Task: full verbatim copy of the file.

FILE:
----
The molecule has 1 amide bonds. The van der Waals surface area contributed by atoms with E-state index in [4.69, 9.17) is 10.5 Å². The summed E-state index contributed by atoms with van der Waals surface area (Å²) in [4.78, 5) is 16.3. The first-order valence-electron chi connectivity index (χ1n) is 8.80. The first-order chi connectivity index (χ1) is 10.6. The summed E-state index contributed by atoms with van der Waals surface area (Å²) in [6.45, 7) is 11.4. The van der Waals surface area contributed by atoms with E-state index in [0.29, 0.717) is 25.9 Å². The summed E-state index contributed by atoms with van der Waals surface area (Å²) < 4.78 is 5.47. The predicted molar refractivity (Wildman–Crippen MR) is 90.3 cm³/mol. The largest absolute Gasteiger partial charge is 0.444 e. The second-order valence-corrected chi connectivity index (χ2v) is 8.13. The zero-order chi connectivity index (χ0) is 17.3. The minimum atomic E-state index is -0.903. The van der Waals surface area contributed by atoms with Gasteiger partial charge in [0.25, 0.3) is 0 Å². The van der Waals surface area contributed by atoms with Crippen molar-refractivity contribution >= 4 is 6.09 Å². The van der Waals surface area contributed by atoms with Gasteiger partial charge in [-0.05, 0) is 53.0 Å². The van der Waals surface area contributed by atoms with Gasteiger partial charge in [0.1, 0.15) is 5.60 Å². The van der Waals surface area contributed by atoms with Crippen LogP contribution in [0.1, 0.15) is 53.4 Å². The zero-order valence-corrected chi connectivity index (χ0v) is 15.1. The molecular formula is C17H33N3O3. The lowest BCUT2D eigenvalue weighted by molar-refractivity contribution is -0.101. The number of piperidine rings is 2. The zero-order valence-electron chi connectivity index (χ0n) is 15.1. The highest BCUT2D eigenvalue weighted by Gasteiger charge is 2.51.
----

The molecule has 1 amide bonds. The van der Waals surface area contributed by atoms with E-state index in [4.69, 9.17) is 10.5 Å². The summed E-state index contributed by atoms with van der Waals surface area (Å²) in [4.78, 5) is 16.3. The first-order valence-electron chi connectivity index (χ1n) is 8.80. The first-order chi connectivity index (χ1) is 10.6. The summed E-state index contributed by atoms with van der Waals surface area (Å²) in [6.45, 7) is 11.4. The van der Waals surface area contributed by atoms with E-state index in [0.29, 0.717) is 25.9 Å². The summed E-state index contributed by atoms with van der Waals surface area (Å²) < 4.78 is 5.47. The predicted molar refractivity (Wildman–Crippen MR) is 90.3 cm³/mol. The largest absolute Gasteiger partial charge is 0.444 e. The second-order valence-corrected chi connectivity index (χ2v) is 8.13. The zero-order chi connectivity index (χ0) is 17.3. The minimum atomic E-state index is -0.903. The van der Waals surface area contributed by atoms with Gasteiger partial charge in [0.25, 0.3) is 0 Å². The van der Waals surface area contributed by atoms with Crippen molar-refractivity contribution >= 4 is 6.09 Å². The van der Waals surface area contributed by atoms with Gasteiger partial charge in [-0.05, 0) is 53.0 Å². The van der Waals surface area contributed by atoms with Gasteiger partial charge in [0.1, 0.15) is 5.60 Å². The van der Waals surface area contributed by atoms with Crippen LogP contribution in [0.1, 0.15) is 53.4 Å². The zero-order valence-corrected chi connectivity index (χ0v) is 15.1. The molecular formula is C17H33N3O3. The lowest BCUT2D eigenvalue weighted by molar-refractivity contribution is -0.101. The number of piperidine rings is 2. The zero-order valence-electron chi connectivity index (χ0n) is 15.1. The highest BCUT2D eigenvalue weighted by Gasteiger charge is 2.51.